Due to the physio treatment I took the whole of Friday off. Saturday was at the lake again.
It was pretty miserable and certainly warmer in than out. I assisted Ali with the 11am assessments. This involves swimming around 200m in a wetsuit. I don’t really call that swimming anymore. But it is quite a long way when there is no lines and no edges to hold onto!
Still I was in the water. And that makes me happy. The lake was 17 degrees. It felt quite warm in the water in a wetsuit. But it is still about 10 degrees colder than a swimming pool. And lots of people find swimming pools a bit chilly.
After the assessments were completed I had arranged to swim the 750m loop with Jane. Her event is in two weeks and she just wanted to make sure she could swim the distance.
I kept my wetsuit on as there were more assessments afterwards. It is hard enough to get a wet suit on before it is wet (a dry wet suit!). Let alone when it is a wet wet suit.
Jane swam really well for around 500m. At this point she was a bit breathless. She was concerned about this. I reassured her that if she and run along way she would be breathless and she would not think anything of it. I did not think she was having a panic attack. She was tired. It is a long way is 500m when there is nothing to hold onto. The wet suit is buoyant and she was able to lay on her back to recover a little.
We swam for another 50 m. This took us to the bank. Jane stood for a while to catch her breath again. She swam another 50 m or so and had another little rest. She started to walk but I stopped her. “Jane” I said, “No walking. You will only beat yourself up for not swimming it all. You can rest as much as you need to but we are swimming it all”. Jane’s big smile told me all I needed to know.
She swam the distance!
I advised her to swim the 200m round the buoys the following week. Then she can come in every 200m for a rest but is still swimming the distance.
With that she exited the water and I joined the next round of assessments.
In total I was in the water for around 2 and a half hours. I swam around 1.5k in that time. It is great helping others with their swimming. Plus I was in the water and it kept me from over doing it.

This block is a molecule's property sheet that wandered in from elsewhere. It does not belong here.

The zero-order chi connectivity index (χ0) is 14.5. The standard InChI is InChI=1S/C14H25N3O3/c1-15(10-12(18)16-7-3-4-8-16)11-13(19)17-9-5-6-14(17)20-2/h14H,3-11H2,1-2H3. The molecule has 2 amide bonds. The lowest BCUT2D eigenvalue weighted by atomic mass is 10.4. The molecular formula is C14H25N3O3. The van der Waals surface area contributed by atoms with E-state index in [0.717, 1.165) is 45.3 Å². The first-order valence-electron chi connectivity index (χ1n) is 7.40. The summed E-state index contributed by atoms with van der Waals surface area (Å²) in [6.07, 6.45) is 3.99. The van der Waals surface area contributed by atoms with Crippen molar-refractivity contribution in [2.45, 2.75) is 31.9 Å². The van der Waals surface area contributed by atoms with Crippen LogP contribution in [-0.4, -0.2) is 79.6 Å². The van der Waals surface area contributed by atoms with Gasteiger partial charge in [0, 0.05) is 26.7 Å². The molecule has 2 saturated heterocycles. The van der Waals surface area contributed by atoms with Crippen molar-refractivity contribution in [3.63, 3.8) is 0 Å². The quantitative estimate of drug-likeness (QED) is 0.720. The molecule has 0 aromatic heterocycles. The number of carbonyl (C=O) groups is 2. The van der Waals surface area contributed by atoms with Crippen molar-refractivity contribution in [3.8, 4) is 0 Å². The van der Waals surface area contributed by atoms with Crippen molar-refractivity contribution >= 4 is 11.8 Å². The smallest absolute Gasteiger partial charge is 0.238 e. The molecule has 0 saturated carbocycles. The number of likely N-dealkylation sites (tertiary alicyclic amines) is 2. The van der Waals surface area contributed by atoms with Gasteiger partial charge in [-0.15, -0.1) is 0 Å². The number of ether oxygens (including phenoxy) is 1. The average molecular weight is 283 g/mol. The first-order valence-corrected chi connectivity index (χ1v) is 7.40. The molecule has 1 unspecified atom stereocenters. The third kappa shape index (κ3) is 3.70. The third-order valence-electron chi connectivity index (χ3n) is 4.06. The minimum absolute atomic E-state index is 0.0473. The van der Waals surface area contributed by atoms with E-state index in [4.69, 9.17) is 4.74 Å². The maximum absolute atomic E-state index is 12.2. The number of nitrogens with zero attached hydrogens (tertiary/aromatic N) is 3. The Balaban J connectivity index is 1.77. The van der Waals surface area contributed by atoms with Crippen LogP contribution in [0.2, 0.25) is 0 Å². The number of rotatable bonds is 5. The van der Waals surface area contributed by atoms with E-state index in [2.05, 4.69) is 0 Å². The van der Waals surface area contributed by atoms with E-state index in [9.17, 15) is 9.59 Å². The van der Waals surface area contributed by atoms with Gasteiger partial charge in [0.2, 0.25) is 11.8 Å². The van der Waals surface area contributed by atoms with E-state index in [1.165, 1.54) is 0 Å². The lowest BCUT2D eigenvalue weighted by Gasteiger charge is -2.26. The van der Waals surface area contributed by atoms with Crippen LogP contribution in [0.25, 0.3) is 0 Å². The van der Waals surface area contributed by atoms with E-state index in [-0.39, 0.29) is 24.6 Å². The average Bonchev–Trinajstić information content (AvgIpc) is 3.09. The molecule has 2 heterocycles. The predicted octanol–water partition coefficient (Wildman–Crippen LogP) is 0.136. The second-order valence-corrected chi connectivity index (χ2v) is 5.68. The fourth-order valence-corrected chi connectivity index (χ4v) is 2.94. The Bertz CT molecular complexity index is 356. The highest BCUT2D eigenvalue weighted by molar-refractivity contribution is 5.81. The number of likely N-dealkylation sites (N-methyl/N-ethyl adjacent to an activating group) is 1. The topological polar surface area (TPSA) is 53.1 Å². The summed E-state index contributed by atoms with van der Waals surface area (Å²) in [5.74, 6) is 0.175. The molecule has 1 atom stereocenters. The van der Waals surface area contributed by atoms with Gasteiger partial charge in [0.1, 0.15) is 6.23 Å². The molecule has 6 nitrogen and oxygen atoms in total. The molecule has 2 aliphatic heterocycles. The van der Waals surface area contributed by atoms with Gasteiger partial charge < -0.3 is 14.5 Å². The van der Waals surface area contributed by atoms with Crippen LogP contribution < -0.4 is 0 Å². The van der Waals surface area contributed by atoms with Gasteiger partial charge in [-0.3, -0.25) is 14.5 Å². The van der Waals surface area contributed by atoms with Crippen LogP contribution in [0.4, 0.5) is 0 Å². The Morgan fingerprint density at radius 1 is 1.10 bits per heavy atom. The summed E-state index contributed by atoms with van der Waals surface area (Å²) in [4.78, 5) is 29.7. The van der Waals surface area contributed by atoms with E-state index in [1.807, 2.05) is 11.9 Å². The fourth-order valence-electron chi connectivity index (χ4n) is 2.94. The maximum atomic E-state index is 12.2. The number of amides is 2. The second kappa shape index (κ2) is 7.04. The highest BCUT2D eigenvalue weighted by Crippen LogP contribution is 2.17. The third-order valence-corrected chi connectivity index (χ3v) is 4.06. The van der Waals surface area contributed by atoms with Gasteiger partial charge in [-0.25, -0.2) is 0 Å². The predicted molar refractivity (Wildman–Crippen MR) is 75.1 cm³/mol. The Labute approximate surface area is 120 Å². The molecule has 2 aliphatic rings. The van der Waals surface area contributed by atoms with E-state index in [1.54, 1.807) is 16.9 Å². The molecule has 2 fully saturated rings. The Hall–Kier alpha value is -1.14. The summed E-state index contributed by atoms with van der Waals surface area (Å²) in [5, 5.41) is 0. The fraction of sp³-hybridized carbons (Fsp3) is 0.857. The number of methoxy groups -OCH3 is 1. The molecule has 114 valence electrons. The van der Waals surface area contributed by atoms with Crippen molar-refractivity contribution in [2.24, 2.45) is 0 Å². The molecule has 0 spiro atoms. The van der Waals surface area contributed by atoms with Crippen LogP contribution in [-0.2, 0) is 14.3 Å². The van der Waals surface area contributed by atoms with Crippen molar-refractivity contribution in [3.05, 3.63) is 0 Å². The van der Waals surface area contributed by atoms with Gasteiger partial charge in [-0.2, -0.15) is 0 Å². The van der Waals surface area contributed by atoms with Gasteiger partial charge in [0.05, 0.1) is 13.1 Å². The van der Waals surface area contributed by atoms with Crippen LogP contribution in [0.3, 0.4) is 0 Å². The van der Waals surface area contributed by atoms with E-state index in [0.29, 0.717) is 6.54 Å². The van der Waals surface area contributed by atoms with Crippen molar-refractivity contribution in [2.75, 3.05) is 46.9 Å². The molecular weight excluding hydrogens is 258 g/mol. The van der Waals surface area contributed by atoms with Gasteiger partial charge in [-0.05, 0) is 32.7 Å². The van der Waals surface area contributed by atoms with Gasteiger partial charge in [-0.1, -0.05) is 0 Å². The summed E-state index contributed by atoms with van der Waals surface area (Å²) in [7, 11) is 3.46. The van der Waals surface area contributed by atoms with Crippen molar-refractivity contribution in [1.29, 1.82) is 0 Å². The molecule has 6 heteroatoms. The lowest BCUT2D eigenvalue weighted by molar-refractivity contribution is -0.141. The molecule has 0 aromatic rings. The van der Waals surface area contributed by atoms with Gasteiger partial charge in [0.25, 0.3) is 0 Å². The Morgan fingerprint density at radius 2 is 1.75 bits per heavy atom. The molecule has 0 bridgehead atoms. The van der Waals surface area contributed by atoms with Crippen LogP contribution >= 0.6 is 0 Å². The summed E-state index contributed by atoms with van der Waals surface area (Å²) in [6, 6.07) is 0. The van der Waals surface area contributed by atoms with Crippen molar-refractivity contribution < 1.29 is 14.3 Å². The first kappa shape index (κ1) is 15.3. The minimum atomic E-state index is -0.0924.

The following day I had arranged to meet Victoria at 10am on the tops. Her swim intentions were for 2 hours in the morning and a double dip opportunity for the afternoon. Mine were to see how my elbow held up.
Kaz (returned from her holidays) agreed to BBB. (Be beach butler). I picked her up and off we set.
The tide was high but had turned and was on its way out. The beach was still fairly empty as it was quite early and the weather was cloudy and a bit over cast.
We secured an arch but the sun was out so we set up swim camp outside. I have to confess I was a bit trepidacious. I was not sure how my elbow would fair. Still there was only one way to find out. I agreed with Kaz that even if my elbow was ok I would only swim for 90 minutes. That way I could double dip with Victoria.
We got in the water. Victoria always makes a fuss and screams. I joined in just for the fun of it!
I dived in through a wave and Victoria plunged in soon after. With Kaz briefed to provide us with our drinks (aka feeds) at half hourly intervals we set off toward the Burstin and then back toward the 3rd falling rock sign. This was the swimmable beach. There are rocks that you cannot see and we have various markers that we use so we don;t swim into them. I have previously swum into them and it hurts. And you bleed. And the salt water gets into the grazes and stings. So not something to be repeated!